The Current


Putin says cheap natural gas is coming to an end


The era of cheap gas is coming to an end. That’s the announcement that Russian Prime Minister Vladimir Putin told ministers during a meeting with the world’s major gas-exporting countries, known as the Gas Exporting Countries Forum (GECF). The forum is being attended by countries like Algeria, Bolivia, Brunei, Egypt, Indonesia, Iran, Libya, Malaysia, Nigeria, Qatar, Russia, Trinidad and Tobago, the United Arab Emirates, and Venezuela, according to the BBC.

Continue reading Putin says cheap natural gas is coming to an end

EPA fails to disclose health risks to the public


Oh EPA, can’t you do anything right these days?

A recent investigation by the Milwaukee Journal Sentinel found that the federal agency is guilty of yet another misdeed: hiding new information about chemicals that may pose a risk to human health.

Under the Toxic Substances Control Act, companies must disclose to the EPA any new health information they have about chemicals they use. The EPA is then required to notify the public of these risks so that consumers can stay informed of the latest information about chemicals in their products or local environments.

Continue reading EPA fails to disclose health risks to the public

US battery makers form alliance to promote production of greener vehicles


There hasn’t been much good news coming from the auto industry lately, so we were excited to see some progress being made: Yesterday, 14 companies announced they would form an alliance to promote America’s lithium-ion battery production. The alliance, called the National Alliance for Advanced Transportation Battery Cell Manufacture, hopes that automakers will use the American-produced batteries in next-generation hybrids and plug-in electric vehicles.

Better American battery production can’t come soon enough: Right now, foreign countries dominate lithium-ion battery development, with most batteries coming from Asia and Europe. GM recently said it might even use foreign-produced batteries in its 2010 Chevy Volt, the automaker’s widely publicized plug-in electric sedan (though the flailing GM recently put the Volt’s factory plans on hold due to its current financial troubles).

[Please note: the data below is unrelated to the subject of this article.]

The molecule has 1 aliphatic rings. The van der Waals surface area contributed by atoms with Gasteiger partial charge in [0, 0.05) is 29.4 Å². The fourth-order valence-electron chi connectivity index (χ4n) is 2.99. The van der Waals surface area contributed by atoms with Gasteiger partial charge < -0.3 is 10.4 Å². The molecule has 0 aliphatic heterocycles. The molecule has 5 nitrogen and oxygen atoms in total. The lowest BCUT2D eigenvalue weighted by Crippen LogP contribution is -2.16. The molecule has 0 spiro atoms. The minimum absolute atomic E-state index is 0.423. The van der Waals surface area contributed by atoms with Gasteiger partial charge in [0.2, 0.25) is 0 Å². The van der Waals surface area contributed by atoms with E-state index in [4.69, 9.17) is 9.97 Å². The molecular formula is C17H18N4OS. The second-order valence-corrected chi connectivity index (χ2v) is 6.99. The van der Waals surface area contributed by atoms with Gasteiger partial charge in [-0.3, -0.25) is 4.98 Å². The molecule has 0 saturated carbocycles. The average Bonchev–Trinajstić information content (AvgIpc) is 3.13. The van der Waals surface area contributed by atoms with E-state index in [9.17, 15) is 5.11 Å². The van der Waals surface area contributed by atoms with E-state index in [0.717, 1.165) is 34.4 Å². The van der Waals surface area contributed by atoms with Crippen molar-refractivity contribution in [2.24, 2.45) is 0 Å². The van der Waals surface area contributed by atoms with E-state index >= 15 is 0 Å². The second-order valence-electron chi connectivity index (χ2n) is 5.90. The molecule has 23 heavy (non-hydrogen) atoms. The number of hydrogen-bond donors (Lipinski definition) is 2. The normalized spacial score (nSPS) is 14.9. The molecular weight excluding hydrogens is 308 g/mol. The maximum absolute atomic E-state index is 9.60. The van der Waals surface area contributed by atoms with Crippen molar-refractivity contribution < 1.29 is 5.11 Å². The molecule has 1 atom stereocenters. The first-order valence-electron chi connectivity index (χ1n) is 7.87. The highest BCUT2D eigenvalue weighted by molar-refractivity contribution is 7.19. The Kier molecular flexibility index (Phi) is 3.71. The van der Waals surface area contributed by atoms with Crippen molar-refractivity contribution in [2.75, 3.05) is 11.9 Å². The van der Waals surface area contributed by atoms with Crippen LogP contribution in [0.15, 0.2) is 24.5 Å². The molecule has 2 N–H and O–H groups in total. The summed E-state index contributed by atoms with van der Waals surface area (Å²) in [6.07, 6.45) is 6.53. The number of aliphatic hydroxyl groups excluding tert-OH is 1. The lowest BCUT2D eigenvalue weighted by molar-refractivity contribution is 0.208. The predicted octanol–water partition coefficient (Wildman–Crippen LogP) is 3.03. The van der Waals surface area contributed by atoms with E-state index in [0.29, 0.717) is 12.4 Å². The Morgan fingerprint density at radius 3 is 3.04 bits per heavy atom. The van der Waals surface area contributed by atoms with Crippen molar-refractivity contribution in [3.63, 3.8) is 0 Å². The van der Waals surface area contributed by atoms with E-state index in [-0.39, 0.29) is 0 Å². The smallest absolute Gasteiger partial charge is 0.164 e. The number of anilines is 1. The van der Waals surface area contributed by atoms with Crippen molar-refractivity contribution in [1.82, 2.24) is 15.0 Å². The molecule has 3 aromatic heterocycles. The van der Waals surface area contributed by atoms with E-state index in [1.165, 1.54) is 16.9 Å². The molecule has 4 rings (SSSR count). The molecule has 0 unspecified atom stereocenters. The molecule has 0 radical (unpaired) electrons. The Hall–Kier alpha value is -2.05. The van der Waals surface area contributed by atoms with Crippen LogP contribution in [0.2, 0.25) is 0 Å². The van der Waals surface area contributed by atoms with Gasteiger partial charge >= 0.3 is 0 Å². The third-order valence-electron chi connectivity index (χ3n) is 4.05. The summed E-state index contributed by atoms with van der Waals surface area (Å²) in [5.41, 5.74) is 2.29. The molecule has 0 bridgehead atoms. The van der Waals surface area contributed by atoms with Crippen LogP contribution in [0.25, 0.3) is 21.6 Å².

Continue reading US battery makers form alliance to promote production of greener vehicles

Vilsack as Secretary of Agriculture draws both half-hearted praise and criticism from environmentalists


Environmentalists all hoped that Obama’s cabinet picks would form a mean, green eco-dream team. And some recent appointments elicited high praise from greenies: Steven Chu as energy secretary, Carol Browner as climate and energy adviser (or “czar”), and Nancy Sutley as chair of the Council on Environmental Quality were welcomed with open arms. More recent choices, however, have encountered far more mixed reactions.

For one, Lisa Jackson as head of the EPA. While many enviros think she’s a tough gal who can whip the flailing agency back into shape, others criticize the way she handled New Jersey’s toxic waste. Many greens believe Ken Salazar, Obama’s pick for Secretary of the Interior, is too centrist in his views—though Salazar acknowledges the need for renewables, he also advocates for continued coal, oil, and natural gas development. And the most recent pick to receive mediocre—or in some cases, downright scathing—opinions from enviros is Tom Vilsack as Secretary of Agriculture.

Continue reading Vilsack as Secretary of Agriculture draws both half-hearted praise and criticism from environmentalists

Bush administration allowed corporations to pollute waterways


Get ready to lose your lunch: The Bush Administration has shamed environmentalists once again. And this time, we’re not talking about another sickeningly un-eco 11th-hour regulation.

Results of a Congressional investigation released yesterday show that the Bush administration has delayed or dropped more than 500 Clean Water Act violation cases since 2006. In other words, developers and corporations have been allowed to sully America’s waterways for years without being penalized.

Continue reading Bush administration allowed corporations to pollute waterways

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Issue 25



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